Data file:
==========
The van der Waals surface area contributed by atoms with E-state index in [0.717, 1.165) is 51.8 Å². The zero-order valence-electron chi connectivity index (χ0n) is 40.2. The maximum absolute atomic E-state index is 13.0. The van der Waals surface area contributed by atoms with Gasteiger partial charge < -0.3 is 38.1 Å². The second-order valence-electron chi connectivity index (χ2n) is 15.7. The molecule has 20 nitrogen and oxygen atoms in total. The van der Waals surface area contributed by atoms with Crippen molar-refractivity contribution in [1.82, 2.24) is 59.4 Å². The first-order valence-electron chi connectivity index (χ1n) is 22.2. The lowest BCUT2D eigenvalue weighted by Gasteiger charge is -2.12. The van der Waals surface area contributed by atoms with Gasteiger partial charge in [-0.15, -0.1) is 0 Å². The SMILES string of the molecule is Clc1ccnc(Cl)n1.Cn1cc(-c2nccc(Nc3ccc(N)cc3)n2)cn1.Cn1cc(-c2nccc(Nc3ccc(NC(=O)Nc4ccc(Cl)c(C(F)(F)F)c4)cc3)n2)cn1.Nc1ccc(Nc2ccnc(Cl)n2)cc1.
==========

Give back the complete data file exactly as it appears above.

The van der Waals surface area contributed by atoms with E-state index in [0.717, 1.165) is 51.8 Å². The zero-order valence-electron chi connectivity index (χ0n) is 40.2. The maximum absolute atomic E-state index is 13.0. The van der Waals surface area contributed by atoms with Gasteiger partial charge < -0.3 is 38.1 Å². The second-order valence-electron chi connectivity index (χ2n) is 15.7. The molecule has 20 nitrogen and oxygen atoms in total. The van der Waals surface area contributed by atoms with Crippen molar-refractivity contribution in [1.82, 2.24) is 59.4 Å². The first-order valence-electron chi connectivity index (χ1n) is 22.2. The lowest BCUT2D eigenvalue weighted by Gasteiger charge is -2.12. The van der Waals surface area contributed by atoms with Gasteiger partial charge in [-0.15, -0.1) is 0 Å². The SMILES string of the molecule is Clc1ccnc(Cl)n1.Cn1cc(-c2nccc(Nc3ccc(N)cc3)n2)cn1.Cn1cc(-c2nccc(Nc3ccc(NC(=O)Nc4ccc(Cl)c(C(F)(F)F)c4)cc3)n2)cn1.Nc1ccc(Nc2ccnc(Cl)n2)cc1.